Utah bill explores taking mobile voting statewide

Legislation that would order election officials to study the feasibility of mobile voting statewide has already passed the state House, and is making its way through the Utah Senate.
an iphone
(William Hook / Unsplash)

A bill making its way through the Utah state legislature would order election officials to explore statewide use of mobile-voting software based on blockchain technology.

The measure, sponsored by Republican state Rep. Michael McKell, comes a few months after one jurisdiction, Utah County, used the app, called Voatz, to collect ballots from overseas voters in local races last fall.

McKell’s bill would order the office of Lt. Gov. Spencer Cox, who oversees elections in Utah, to carry out a study “related to internet voting” and whether allowing it statewide would increase overall voter turnout. It also directs the study look into distributed-ledger encryption and multi-factor authentication, and evaluate existing vendors like Voatz. The app has been tested in a handful of other counties and states around the country since 2018.

Utah County, like other jurisdictions nationwide that have dabbled with mobile voting, offered the app to registered voters who were on military deployments or living overseas. The Voatz pilot projects, which have been funded by former Uber investor Bradley Tusk, are intended to boost turnout among those groups, who typically return ballots by fax or email through a federal program that facilitates voting for overseas U.S. citizens.


Utah County clerk Amelia Powers Gardner said last year that 22 of 58 eligible voters used the app, and officials in West Virginia and Denver County, Colorado, have also reported increased participation after adopting Voatz.

The Utah state bill, which passed the state House on Tuesday and was introduced in the state Senate on Wednesday, makes no reference to limiting internet-based balloting to overseas voters. But it has caught the attention of state Chief Information Officer Mike Hussey, who brought it up in a recent episode of the National Association of State Chief Information Officers’ “Voices” podcast.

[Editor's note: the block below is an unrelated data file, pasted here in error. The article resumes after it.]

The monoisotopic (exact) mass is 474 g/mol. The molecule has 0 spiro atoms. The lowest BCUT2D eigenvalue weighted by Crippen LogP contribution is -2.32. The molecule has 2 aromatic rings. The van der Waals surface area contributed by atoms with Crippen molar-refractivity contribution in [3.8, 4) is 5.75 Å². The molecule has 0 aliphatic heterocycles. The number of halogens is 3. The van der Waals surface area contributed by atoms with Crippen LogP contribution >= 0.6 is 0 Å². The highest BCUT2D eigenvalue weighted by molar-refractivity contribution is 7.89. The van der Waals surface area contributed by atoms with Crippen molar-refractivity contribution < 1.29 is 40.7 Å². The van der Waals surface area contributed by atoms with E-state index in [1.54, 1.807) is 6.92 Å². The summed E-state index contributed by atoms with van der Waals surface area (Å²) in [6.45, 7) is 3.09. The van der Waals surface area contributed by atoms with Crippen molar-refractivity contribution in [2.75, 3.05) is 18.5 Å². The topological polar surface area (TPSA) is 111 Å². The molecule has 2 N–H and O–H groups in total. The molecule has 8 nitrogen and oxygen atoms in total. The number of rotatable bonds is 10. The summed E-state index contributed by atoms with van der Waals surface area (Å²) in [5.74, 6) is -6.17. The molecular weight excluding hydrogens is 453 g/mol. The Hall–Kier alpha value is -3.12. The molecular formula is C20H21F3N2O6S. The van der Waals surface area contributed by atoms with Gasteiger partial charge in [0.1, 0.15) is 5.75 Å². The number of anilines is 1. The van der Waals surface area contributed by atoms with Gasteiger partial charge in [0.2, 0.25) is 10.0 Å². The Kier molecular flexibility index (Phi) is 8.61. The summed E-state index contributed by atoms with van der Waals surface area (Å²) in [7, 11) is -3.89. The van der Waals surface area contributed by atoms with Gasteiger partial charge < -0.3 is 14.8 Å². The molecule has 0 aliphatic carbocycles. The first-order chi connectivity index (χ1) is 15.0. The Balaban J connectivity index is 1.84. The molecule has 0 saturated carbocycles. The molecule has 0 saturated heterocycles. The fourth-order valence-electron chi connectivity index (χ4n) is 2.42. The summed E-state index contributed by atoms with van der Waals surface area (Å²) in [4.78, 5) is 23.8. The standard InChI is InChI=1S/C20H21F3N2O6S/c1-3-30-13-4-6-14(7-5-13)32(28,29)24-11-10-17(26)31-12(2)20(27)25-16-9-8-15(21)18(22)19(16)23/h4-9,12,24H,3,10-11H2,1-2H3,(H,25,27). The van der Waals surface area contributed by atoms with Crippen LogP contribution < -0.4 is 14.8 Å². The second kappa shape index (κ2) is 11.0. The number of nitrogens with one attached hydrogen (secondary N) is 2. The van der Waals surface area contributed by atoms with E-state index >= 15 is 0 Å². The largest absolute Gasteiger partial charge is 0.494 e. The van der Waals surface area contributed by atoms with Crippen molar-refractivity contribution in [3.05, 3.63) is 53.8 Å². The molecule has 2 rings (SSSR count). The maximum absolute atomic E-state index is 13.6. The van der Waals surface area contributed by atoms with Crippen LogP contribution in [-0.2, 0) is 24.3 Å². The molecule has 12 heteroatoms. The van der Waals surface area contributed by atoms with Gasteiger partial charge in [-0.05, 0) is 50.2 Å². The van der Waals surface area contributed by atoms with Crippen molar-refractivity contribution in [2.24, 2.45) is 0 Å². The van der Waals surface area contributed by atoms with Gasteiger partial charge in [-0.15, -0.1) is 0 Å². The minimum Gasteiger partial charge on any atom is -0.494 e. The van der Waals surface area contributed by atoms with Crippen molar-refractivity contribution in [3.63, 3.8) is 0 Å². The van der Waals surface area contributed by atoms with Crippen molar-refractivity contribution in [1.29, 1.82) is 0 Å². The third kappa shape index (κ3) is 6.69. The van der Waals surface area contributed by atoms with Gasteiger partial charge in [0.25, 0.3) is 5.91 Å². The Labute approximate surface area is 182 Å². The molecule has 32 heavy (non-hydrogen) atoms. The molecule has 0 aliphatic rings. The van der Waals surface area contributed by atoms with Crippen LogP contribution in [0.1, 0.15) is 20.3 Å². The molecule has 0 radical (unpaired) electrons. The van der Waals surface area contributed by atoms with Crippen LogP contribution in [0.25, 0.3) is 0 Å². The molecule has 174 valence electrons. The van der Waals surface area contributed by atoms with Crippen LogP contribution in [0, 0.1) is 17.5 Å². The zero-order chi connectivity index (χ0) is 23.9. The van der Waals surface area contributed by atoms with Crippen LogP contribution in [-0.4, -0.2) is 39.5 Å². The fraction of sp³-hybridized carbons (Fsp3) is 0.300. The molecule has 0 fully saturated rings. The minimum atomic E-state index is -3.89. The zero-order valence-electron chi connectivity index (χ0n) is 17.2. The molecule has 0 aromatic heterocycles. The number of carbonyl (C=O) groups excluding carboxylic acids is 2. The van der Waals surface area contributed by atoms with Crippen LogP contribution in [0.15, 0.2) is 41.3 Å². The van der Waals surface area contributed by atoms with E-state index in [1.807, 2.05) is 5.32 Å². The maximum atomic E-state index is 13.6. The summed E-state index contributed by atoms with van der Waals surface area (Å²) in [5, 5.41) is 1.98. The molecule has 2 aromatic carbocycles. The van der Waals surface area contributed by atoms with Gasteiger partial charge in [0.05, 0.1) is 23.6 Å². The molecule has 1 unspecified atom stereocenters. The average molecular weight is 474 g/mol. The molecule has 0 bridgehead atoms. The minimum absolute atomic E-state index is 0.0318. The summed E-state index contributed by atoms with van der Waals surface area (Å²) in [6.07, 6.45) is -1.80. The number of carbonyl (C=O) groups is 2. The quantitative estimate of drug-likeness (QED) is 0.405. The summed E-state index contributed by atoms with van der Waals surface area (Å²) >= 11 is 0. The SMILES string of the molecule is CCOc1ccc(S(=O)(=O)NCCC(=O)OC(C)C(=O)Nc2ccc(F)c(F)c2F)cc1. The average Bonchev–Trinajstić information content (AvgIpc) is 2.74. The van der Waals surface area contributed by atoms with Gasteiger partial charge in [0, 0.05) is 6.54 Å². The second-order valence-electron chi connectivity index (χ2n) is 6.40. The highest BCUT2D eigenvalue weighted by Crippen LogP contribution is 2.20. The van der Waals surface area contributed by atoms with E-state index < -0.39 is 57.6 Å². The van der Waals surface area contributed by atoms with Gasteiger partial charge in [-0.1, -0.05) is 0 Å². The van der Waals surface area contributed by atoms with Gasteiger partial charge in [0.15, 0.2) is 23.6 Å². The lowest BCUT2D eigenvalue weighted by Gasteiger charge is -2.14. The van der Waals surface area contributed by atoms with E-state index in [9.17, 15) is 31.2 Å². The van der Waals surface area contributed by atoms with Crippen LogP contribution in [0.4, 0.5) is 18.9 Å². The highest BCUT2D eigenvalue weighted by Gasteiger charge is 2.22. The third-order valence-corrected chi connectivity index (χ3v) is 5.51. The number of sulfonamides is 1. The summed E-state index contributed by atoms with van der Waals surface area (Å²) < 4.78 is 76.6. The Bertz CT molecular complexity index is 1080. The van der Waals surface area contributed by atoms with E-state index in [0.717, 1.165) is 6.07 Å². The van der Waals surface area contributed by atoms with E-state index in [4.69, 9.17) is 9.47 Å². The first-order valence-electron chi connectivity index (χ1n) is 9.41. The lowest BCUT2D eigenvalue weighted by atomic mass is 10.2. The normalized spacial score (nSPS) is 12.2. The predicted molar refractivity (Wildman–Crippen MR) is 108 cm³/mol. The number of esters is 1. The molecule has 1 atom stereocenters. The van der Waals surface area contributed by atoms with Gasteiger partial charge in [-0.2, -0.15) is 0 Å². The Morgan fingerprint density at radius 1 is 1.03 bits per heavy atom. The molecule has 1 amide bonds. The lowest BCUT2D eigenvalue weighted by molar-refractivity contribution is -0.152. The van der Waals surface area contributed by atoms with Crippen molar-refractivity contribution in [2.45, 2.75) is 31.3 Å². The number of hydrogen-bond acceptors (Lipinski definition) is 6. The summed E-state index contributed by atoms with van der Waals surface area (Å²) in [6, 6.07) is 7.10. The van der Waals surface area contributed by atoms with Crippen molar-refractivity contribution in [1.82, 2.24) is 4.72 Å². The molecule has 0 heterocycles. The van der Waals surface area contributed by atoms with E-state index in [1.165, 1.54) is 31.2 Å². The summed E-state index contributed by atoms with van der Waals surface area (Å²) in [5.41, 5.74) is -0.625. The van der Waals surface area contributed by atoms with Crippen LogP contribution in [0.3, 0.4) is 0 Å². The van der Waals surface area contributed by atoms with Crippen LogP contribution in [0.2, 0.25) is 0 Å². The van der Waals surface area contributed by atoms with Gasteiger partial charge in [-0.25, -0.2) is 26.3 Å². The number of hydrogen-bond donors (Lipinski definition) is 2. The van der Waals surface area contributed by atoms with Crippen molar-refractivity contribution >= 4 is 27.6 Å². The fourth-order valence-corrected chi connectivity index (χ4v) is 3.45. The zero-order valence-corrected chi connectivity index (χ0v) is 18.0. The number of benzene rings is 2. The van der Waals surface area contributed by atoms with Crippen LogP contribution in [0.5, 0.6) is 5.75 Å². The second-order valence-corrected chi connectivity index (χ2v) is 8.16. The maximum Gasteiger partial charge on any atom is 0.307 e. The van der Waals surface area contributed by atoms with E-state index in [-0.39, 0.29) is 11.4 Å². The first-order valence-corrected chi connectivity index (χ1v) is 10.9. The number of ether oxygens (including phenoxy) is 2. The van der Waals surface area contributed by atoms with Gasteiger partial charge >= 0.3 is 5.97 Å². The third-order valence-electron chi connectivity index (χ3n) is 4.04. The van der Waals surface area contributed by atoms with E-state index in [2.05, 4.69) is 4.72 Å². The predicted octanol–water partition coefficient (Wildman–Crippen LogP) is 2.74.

“We’ve tried that out in one county, and it seems to have been very successful,” he said of online voting. “There’s actually proposed legislation talking about online voting maybe statewide, taking what we learned in that one county and expanding that to all the state. It might be a possibility. There’s certainly ways to overcome challenges that blockchain has brought in, but having that larger vision how to apply it, based on this proof of concept we had in this county, it looks very promising.”

But online voting is roundly criticized by election-security experts, who say that old-fashioned paper ballots read by optical scanners are the most secure medium for collecting and counting votes. Voatz, in particular, has come under harsher scrutiny this month following a report by researchers at the Massachusetts Institute of Technology, who found several vulnerabilities in the company’s app, including the possibility that an actor with remote access to a voter’s mobile device could discover or even potentially alter that person’s vote.

Voatz accused the MIT team of basing its findings, which involved building a mock version of the company’s back-end server, on an outdated version of the app. But the researchers wrote last week that the most recent versions of Voatz uploaded to the Google Play store do not address the vulnerabilities they found.


“There was no refutation of the claims,” in Voatz’s response, said Duncan Buell, a computer science professor at the University of South Carolina who plans to add the MIT study to the syllabus for his current course on building secure software.

Back in Utah, McKell’s bill would give Cox’s office until Oct. 31, 2021 to file a report on the potential risks and benefits of a statewide internet voting system.

And Utah County appears undeterred by the MIT research into Voatz, with plans to offer the app to its overseas voters again.

“[Voatz doesn’t] pose any greater of a risk than email would,” Gardner, the county clerk, told reporters Monday.

Benjamin Freed

Written by Benjamin Freed

Benjamin Freed was the managing editor of StateScoop and EdScoop, covering cybersecurity issues affecting state and local governments across the country. He wrote extensively about ransomware, election security and the federal government’s role in assisting states and cities with information security.

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